Days of the Discoverers eBook

This eBook from the Gutenberg Project consists of approximately 311 pages of information about Days of the Discoverers.

“No one blames you, my son,” said the Admiral, more touched than he had been for a long time.  “Be not so full of sorrow for what cannot be helped.  The wild people are friendly, the land is kind, and when we have sailed back to Spain with our news there will be no difficulty in returning with as many ships as we may need.  Nay, I will not leave thee here, Pedro.  I think that now I could not do without thee.”


[1] The name of Columbus took various forms according to the country in which he lived.  In his native Genoa it would be Cristofero Colombo.  In Portugal, where he dwelt for many years, it would be Cristobal Colombo, and in Spanish Christoval or Cristobal Colon.  In Latin, which was the common language of all learned men until comparatively recent times, the name took the form Christopherus Columbus, which has become in modern English Christopher Columbus.  In each story the discoverer is spoken of as he would have been spoken of by the characters in that particular story.


    In this Thy world, O blessed Christ,
      I live but for Thy will,
    To serve Thy cause and drive Thy foes
      Before Thy banner still.

    In rich and stately palaces
      I have my board and bed,
    But Thou didst tread the wilderness
      Unsheltered and unfed.

    My gallant squadrons ride at will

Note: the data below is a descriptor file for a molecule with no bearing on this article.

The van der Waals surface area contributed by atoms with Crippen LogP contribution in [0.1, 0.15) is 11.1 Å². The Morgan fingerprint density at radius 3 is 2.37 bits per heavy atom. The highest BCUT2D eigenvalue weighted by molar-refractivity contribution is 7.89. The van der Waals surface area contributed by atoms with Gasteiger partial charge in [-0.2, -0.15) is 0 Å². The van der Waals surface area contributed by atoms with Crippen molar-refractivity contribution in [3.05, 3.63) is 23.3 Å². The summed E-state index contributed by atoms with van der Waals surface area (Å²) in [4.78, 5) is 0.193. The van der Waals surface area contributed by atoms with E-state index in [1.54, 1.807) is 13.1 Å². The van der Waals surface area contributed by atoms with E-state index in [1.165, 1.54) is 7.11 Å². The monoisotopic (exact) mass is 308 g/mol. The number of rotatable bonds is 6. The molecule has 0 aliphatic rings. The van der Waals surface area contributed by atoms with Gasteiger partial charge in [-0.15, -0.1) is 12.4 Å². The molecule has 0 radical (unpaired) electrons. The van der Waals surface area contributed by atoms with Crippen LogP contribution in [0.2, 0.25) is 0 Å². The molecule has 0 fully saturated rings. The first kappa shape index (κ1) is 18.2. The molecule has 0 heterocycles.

The undiscover’d sea,
    But Thou hadst but a fishing-boat
      On windy Galilee.

    In valiant hosts my men-at-arms
      Eager to battle go,
    But Thou hadst not a single blade
      To fend Thee from the foe.

    Great store of pearls and beaten gold
      My bold seafarers bring,
    But Thou hadst not a little coin
      To pay for Thy lodging.

    The trust that Thou hast placed in me,
      O may I not betray,
    Nor fail to save Thy people from
      The fires of Judgment Day!

    Be strong and stern, O heart, faint heart—­
      Stay not, O woman’s hand,
    Till by this Cross I bear for Thee
      I have made clean Thy land!



“Nombre de San Martin! who is that up there like a cat?”

“Un gato!  Cucarucha en palo!”

“If Alonso de Ojeda hears of your calling him a cockroach on a mast, he will grind your ribs to a paste with a cudgel (os moliesen las costillas a puros palos)!” observed a pale, sharp-faced lad in a shabby doublet.  The sailor who had made the comparison glanced at him and chuckled.

“Your pardon—­hidalgo.  I have been at sea so much of late that the comparison jumped into my mind.  Is he a caballero then?”

“One of the household of the Duke of Medina Coeli.  He is always doing such things.  If he happened to think of flying, he would fly.  Every one must be good at something.”

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Days of the Discoverers from Project Gutenberg. Public domain.
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